Tuesday, August 8, 2017

More of my Travel Reading

Back in June (I know!) I shared some of the titles I'd read during my three weeks' travel, and I promised to share the rest later. Well, this is definitely later. . . .

And here are the other titles,
One, Ann Patchett's Commonwealth, which I've heard that various readers found disappointing, but which completely engaged me. The long line of the narrative, which begins at the first hint of an affair, when both married partners have young children, and which follows the fallout from that affair, particularly as it concerns the children, who grow up as step-siblings separated by a significant geographical distance, thrown together during vacations and left far too often to their own devices. There's a central trauma which is only gradually revealed, the mystery of its causation and of the guilt around that, the consequences spun out across so many lives, demand our attention until the end. Meanwhile, we watch the parents, mainly in the background, move into new marriages which do, or do not, dissolve, and we see them age, need care. . . .

I'm always intrigued by descriptions of childhood, and Patchett's are observant and convincing, not at all sentimental. The humanity of the writing also pleased me, the way all the characters are exposed for their flaws but are also shown as worthy in other ways. And there's some thought-provoking commentary about writing itself, or story-telling, at least, about where inspiration comes from and the ethics of appropriating stories. . . And above all, what is family? what is a commonwealth? community? What are we, each to our other, our connected others? I'd read this book again and be well repaid, I suspect, and I recommend it to you. If you'd like to be convinced by a much more comprehensive review, here's one.

Oh, and once upon a time, I resolved to include in these posts a brief mention of the format in which I read each book. I read Commonwealth and the two other books in this post as e-books borrowed from the Vancouver Public Library. What a wonderful gift that service is!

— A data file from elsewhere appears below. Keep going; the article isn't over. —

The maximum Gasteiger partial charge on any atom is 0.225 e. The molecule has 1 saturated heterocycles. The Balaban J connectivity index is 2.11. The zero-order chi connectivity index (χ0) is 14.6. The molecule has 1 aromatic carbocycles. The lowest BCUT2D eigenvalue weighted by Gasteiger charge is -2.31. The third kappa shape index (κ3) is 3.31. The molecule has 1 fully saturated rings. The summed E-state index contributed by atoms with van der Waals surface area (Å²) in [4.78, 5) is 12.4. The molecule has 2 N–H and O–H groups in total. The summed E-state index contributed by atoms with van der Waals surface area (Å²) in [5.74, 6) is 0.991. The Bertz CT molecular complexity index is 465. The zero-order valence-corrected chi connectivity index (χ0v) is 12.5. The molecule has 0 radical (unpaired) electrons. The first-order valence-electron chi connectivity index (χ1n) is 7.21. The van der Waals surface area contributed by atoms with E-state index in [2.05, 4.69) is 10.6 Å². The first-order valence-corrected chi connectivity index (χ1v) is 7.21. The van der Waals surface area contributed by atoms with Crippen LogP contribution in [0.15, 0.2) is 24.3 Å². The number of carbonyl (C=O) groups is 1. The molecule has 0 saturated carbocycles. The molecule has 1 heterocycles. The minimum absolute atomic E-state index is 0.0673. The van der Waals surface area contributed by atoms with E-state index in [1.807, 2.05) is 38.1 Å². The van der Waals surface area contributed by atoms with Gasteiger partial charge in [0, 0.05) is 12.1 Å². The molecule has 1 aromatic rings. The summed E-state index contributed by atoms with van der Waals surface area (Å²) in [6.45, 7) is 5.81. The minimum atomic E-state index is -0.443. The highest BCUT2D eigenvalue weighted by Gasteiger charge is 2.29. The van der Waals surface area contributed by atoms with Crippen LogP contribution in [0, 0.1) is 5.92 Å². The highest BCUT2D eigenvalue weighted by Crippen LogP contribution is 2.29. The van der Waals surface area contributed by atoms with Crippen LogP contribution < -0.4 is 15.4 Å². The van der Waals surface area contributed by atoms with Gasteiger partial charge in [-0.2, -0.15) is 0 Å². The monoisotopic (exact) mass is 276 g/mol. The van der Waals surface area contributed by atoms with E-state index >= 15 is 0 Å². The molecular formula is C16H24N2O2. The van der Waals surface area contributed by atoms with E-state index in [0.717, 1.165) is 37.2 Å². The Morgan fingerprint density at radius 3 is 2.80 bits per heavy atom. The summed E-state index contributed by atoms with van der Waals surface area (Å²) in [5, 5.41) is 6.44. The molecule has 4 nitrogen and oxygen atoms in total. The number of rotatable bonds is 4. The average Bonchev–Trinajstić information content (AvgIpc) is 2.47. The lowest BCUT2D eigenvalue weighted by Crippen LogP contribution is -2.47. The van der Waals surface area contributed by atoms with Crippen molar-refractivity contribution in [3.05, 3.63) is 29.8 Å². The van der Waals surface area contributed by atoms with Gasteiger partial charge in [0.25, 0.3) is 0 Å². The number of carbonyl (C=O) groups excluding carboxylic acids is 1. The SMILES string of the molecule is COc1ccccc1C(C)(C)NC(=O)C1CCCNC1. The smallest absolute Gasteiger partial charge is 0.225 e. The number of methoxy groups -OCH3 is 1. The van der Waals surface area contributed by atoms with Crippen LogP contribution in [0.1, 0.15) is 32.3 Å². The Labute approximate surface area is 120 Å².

So onto Book Two, Rose Tremain's The Gustav Sonata . This novel is beautiful and painful and, ultimately, redemptive (i.e. don't be deterred by that "painful" because. . . well, no spoilers, but....). I read it shortly after reading Lauren Collins' When in French, and I immediately recognised the constraining rectitude she described experiencing in Switzerland where The Gustav Sonata is set, although Tremain's novel begins decades earlier. The protagonist is born into a poverty resented bitterly by his mother, who blames "the Jews" for his father's death during World War II and her descent from the bliss she had briefly experienced as a young bride (although, in fact, the marriage was doomed long before husband's death).

Gustav learns very early to marshal his emotions, to expect little, to adjust quickly to disappointment, but he can't help but revel in the friendship he develops with a classmate, the son of wealthy Jewish parents who place high hopes in Anton's musical precocity, grooming him for a career as a concert pianist. Gustav becomes both the parents' confidant and Anton's admiring audience, but he also registers Anton's growing discomfort with the pressures of performance, which leads eventually to Anton rejecting performance in favour of composition. Meanwhile, Gustav realises a dream of his own, is careful to cultivate a separate life, but it's increasingly obvious that he's in love with Anton, and that he is going to be hurt. To tell you much more than that would be to spoil your own discovery, but I will say that much more important than the plot is the description of the social environment that governs the two children, then teens, then men's choices, such that their lives, while in many ways ripe with possibilities, feel startlingly claustrophobic.

Until. . . . but I'll leave that for you to discover. There are some beautiful character sketches in the novel, Gustav's father, for example, in his moral confusion. The grieving widower who visits Gustav's hotel in part because he can assuage his loneliness by playing cards with Gustav at bedtime.  The woman who was Gustav's father's mistress. . . Another novel I could enjoy re-reading. And again, if you'd like a more comprehensive review, here's one